What is sickle cell disease?
Sickle cell disease is a disorder that affects the red blood cells, which use a protein called hemoglobin to transport oxygen from the lungs to the rest of the body. The most common type of sickle cell disease is sickle cell anemia.
In most people, red blood cells are round and smooth. This round and smooth shape allows the cells to move easily through the blood vessels. People with sickle cell disease have abnormal hemoglobin, which is a protein found in the red blood cells.
The sickle cell hemoglobin can cause the red blood cells to change shapes, from the normal round shape into a crescent (or sickle) shape. The sickle shaped red blood cells are hard and sticky and do not pass well through blood vessels. As a result, blood vessels can sometimes become clogged, preventing blood from flowing through them. A clogged blood vessel is called an “occlusion.” Occlusions in blood vessels can lead to a painful sickle cell crisis.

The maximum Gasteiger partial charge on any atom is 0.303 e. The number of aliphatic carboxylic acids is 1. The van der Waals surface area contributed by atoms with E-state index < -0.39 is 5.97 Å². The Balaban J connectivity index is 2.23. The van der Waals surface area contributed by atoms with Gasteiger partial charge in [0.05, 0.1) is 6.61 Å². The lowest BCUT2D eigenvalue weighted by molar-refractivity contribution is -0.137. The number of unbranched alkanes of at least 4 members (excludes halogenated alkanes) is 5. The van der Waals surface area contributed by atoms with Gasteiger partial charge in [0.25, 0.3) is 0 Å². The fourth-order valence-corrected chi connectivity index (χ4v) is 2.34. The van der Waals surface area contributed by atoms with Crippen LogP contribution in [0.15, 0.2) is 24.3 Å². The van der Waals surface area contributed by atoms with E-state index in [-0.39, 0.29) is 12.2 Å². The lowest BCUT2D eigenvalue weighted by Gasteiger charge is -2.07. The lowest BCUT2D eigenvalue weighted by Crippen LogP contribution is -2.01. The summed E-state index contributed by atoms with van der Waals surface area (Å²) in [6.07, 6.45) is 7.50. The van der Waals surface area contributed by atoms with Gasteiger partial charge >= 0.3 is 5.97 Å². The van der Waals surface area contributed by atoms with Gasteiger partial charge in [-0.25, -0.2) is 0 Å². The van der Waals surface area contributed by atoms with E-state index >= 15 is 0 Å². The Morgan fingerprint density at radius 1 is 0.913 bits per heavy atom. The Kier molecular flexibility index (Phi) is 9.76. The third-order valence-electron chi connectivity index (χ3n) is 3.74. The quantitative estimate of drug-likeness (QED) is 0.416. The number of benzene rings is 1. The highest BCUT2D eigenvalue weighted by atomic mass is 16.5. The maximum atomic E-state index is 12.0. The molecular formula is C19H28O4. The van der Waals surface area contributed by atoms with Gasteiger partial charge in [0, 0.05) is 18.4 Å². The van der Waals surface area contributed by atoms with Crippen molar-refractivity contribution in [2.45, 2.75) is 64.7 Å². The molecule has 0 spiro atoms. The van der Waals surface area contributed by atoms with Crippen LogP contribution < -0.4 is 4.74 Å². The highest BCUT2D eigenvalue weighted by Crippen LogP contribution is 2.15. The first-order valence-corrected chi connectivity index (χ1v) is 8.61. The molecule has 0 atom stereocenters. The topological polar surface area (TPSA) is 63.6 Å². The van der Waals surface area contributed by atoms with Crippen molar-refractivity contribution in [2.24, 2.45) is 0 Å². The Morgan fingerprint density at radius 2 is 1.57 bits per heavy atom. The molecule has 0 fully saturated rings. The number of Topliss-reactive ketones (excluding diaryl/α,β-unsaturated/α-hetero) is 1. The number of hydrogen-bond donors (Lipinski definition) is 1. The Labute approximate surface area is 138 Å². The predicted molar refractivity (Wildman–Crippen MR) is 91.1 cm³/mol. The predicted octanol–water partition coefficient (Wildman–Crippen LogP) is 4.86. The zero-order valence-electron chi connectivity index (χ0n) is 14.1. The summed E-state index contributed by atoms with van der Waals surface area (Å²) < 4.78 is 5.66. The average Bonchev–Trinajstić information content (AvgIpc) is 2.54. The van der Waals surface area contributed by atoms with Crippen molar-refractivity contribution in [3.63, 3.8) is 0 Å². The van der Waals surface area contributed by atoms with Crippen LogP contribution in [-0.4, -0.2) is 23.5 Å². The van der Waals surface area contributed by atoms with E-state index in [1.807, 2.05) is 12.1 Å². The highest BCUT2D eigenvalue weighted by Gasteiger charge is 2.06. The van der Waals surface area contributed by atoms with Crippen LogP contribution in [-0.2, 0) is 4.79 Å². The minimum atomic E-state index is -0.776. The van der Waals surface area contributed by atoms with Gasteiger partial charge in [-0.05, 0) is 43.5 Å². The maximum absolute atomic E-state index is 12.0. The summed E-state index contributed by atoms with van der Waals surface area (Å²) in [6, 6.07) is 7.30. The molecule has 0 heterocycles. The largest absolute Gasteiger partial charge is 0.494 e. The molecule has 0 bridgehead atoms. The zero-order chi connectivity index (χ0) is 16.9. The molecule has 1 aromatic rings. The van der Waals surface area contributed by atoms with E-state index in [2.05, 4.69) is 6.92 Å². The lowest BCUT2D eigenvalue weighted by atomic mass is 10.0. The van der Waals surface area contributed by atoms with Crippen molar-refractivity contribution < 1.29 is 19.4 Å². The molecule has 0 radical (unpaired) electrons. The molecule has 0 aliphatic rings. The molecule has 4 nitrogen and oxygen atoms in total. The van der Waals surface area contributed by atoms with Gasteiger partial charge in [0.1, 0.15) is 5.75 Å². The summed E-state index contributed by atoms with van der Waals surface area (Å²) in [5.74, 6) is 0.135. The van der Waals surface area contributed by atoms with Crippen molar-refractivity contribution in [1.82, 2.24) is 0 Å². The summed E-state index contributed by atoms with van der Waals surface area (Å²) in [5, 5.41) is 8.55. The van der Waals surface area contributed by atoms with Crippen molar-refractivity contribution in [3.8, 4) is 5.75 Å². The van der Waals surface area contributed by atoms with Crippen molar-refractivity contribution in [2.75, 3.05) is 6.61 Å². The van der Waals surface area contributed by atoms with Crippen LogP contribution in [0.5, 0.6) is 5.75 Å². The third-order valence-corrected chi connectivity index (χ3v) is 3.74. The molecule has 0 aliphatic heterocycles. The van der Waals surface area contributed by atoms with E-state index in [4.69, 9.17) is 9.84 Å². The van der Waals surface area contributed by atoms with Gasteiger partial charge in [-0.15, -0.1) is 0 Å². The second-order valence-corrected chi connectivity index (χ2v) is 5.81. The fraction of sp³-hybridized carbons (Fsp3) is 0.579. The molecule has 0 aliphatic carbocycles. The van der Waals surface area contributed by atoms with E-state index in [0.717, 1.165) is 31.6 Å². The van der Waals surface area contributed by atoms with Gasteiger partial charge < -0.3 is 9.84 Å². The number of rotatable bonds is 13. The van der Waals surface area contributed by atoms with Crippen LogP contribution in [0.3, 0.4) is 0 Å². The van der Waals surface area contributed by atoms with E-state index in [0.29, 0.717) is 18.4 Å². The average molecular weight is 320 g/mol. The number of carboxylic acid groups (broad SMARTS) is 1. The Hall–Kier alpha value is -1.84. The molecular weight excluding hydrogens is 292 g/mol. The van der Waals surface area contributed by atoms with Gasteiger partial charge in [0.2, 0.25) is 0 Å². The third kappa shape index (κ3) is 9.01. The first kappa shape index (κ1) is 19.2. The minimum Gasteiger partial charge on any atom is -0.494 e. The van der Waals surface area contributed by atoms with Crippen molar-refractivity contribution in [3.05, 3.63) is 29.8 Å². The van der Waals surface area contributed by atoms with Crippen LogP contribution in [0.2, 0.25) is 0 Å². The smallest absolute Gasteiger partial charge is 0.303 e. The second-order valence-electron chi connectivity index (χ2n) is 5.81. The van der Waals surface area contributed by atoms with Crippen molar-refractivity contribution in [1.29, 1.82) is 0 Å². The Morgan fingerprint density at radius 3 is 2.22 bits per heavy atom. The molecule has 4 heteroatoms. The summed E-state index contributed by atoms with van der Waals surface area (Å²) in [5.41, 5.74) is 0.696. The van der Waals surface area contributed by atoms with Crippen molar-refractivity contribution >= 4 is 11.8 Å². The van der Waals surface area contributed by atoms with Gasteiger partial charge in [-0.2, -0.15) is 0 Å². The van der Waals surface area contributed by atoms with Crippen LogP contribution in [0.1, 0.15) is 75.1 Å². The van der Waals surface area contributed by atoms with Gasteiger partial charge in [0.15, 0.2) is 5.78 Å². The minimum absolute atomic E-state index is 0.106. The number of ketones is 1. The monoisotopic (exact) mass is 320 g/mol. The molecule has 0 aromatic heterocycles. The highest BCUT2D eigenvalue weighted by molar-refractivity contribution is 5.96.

Both children and adults who have sickle cell anemia have a hard time fighting infections. This is because sickle cell anemia can damage the spleen, an organ that helps fight infections. Infants and young children who have damaged spleens are more likely to get infections that can kill them within hours or days.
Pneumonia is the most common cause of death in young children who have sickle cell anemia. Meningitis, influenza and hepatitis are other infections that are common in people who have sickle cell anemia. Therefore, we must administer IV antibiotics and other drugs for hepatitis and/or meningitis when ordered.
Two forms of stroke can occur in people who have sickle cell anemia. One form occurs when a blood vessel in the brain is blocked. The other form occurs when a blood vessel in the brain bursts. A stroke can cause learning disabilities and/or lasting brain damage, long-term disability, paralysis or death. As with any stroke, nurses must carefully monitor all vital signs on a regular basis and a head-to-toe assessment must be completed daily.
While there is no cure for sickle cell disease, there are precautions for preventing painful sickle cell crises and treatments to provide relief during pain crises.
Please note that Someone who inherits only one sickle cell gene and a normal gene from the other parent will have the sickle cell trait, but not the disease